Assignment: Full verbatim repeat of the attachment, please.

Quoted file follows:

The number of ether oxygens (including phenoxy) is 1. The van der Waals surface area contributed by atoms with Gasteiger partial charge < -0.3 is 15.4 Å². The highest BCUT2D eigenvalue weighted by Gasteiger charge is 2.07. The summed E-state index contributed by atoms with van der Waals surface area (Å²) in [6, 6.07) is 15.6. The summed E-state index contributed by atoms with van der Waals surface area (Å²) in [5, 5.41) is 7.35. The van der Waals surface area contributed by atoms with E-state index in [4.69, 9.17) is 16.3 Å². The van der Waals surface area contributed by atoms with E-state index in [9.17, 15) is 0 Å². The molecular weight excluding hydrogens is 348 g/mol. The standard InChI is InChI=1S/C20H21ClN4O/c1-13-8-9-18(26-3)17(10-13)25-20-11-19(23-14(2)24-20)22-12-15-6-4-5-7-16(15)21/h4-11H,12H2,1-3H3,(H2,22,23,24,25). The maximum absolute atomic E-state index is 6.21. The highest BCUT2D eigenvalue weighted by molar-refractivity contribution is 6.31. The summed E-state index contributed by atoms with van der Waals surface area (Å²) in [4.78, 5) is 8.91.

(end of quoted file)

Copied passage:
The number of ether oxygens (including phenoxy) is 1. The van der Waals surface area contributed by atoms with Gasteiger partial charge < -0.3 is 15.4 Å². The highest BCUT2D eigenvalue weighted by Gasteiger charge is 2.07. The summed E-state index contributed by atoms with van der Waals surface area (Å²) in [6, 6.07) is 15.6. The summed E-state index contributed by atoms with van der Waals surface area (Å²) in [5, 5.41) is 7.35. The van der Waals surface area contributed by atoms with E-state index in [4.69, 9.17) is 16.3 Å². The van der Waals surface area contributed by atoms with E-state index in [9.17, 15) is 0 Å². The molecular weight excluding hydrogens is 348 g/mol. The standard InChI is InChI=1S/C20H21ClN4O/c1-13-8-9-18(26-3)17(10-13)25-20-11-19(23-14(2)24-20)22-12-15-6-4-5-7-16(15)21/h4-11H,12H2,1-3H3,(H2,22,23,24,25). The maximum absolute atomic E-state index is 6.21. The highest BCUT2D eigenvalue weighted by molar-refractivity contribution is 6.31. The summed E-state index contributed by atoms with van der Waals surface area (Å²) in [4.78, 5) is 8.91.